From a technical perspective, what is marketed as "syntehtic" for 2-strokes can describe formulations put together with polyisobutlyenes and/or a whole variety of syntetic esters, each of which has vastly different chemical and physical properties. And as alluded above, the claim seems unlimited by application or duty cycle. Seems pretty vague. Not sure what TCW-3 vs. API TC has to do with it either. Is there a question here, or just an observation that folks say all sorts of things to sell lubricants?

Castor oil has good lubricity, but I suspect if used in effective concentrations it may carry a significant ring-sticking debit that could preclude it from passing the more stringent 2T engine test specifications.

RE: "synthetic" oil causing two stroke cylnder "glazing" ?

At one time synthetic lubricants did have a technical definition until some idiot judge made a ridiculous ruling. What finally evolved from all this confusion was that the label term "Synthetic" is a marketing term, and therefore it is up to the "marketer" of the oil, to define what "synthetic" is.

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The Help for this program was created in Windows Help format, which depends on a feature that isn't included in this version of Windows.

RE: "synthetic" oil causing two stroke cylnder "glazing" ?

OK, so I scanned the article and they do refer specifically to both PIB and esters as being synthetic, and brightstock as not. However, they also claim:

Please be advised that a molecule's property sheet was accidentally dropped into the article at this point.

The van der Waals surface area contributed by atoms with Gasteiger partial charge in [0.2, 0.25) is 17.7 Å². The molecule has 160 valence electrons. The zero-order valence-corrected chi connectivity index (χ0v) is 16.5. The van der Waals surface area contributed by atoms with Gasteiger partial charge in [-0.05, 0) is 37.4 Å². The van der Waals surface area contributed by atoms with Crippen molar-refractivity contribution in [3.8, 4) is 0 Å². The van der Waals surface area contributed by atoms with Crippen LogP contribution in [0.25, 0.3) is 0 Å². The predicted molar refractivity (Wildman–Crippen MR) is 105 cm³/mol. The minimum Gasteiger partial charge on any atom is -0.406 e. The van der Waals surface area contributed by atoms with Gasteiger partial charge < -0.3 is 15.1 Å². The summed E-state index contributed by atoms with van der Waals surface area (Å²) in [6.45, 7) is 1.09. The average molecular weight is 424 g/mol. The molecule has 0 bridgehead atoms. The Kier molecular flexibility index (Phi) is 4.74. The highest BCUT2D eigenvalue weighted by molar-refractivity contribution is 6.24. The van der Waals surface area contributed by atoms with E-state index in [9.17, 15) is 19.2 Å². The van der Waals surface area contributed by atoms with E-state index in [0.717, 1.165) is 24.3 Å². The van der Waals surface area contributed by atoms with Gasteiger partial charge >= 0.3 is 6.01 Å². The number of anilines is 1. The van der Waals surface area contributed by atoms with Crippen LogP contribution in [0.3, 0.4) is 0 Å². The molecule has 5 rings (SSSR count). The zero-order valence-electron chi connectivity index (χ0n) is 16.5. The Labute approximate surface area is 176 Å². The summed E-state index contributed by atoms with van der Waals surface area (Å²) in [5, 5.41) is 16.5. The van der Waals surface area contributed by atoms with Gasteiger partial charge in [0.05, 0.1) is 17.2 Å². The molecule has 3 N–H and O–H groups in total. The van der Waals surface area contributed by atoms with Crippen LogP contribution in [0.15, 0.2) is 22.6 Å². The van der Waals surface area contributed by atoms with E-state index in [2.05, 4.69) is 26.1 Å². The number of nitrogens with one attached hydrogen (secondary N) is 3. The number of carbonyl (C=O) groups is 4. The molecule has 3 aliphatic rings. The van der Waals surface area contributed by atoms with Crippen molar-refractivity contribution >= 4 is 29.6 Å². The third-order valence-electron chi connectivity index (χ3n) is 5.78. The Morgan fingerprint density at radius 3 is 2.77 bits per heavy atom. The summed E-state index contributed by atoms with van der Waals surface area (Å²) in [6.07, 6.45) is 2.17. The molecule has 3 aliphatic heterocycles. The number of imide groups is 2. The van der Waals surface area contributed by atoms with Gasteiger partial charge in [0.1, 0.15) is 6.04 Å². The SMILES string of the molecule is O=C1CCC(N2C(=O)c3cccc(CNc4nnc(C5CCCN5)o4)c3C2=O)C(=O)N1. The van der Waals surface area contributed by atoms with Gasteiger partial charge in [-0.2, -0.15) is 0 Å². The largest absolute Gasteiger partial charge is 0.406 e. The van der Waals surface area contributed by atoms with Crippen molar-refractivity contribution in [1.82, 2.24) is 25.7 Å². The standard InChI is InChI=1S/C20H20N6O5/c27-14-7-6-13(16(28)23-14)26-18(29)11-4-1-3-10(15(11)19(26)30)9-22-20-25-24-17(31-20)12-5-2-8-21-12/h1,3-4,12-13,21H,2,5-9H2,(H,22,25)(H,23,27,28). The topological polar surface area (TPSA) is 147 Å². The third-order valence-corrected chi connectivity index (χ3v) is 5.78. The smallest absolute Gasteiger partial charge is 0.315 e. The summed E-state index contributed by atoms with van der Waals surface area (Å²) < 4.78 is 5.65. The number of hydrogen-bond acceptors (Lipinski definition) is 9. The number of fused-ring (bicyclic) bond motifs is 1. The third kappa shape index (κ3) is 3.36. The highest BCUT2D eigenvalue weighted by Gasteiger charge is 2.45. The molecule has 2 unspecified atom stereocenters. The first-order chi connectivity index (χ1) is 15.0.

"The PIB is part of the man-made synthetic molecular structure that inhibits ring seal on engine “break-in” and leads to glazing of the cylinder walls. The reason for this lies in the fact that some of the synthetic molecules “high molecular weight” and chemical compounds (sulfur) cannot combust completely and thereby leave a residue on the cylinder wall."

Well, if you look at most any product data sheet, brightstock is loaded with sulfur, whereas PIB and esters have little if any. Next they ascribe solvent content to driving up formulation cost, which is also backwards. There's 2 factual errors right off the bat- take the claims for what they're worth.

RE: "synthetic" oil causing two stroke cylnder "glazing" ?

"glazing" usually is attributed to running extensively at low temperatures, so the lubricant used is not fully burned. that may indeed lead to deposits (a thin layer) on the cylinder surface, effectively "smoothing" it, so the build up of a suitable lubricant film will be more difficult. i guess the problems encountered have more to do with the actual operating conditions then with lubricant composition in this case.

RE: "synthetic" oil causing two stroke cylnder "glazing" ?

Back when I rode snowmobiles we rode Ski-Doos (Bombardiers) and used their Blizzard 50-1 racing oil. Low temperature/low speed operation was not a big concern for us! Despite that, over the course of about 10 machines, we blew two head gaskets and scored one piston (the latter when running 50 mph in slush on a 45 degree day) all on different machines/engine sizes. I'd say the oil worked, so if in doubt use what the manufacturer says and /or sells.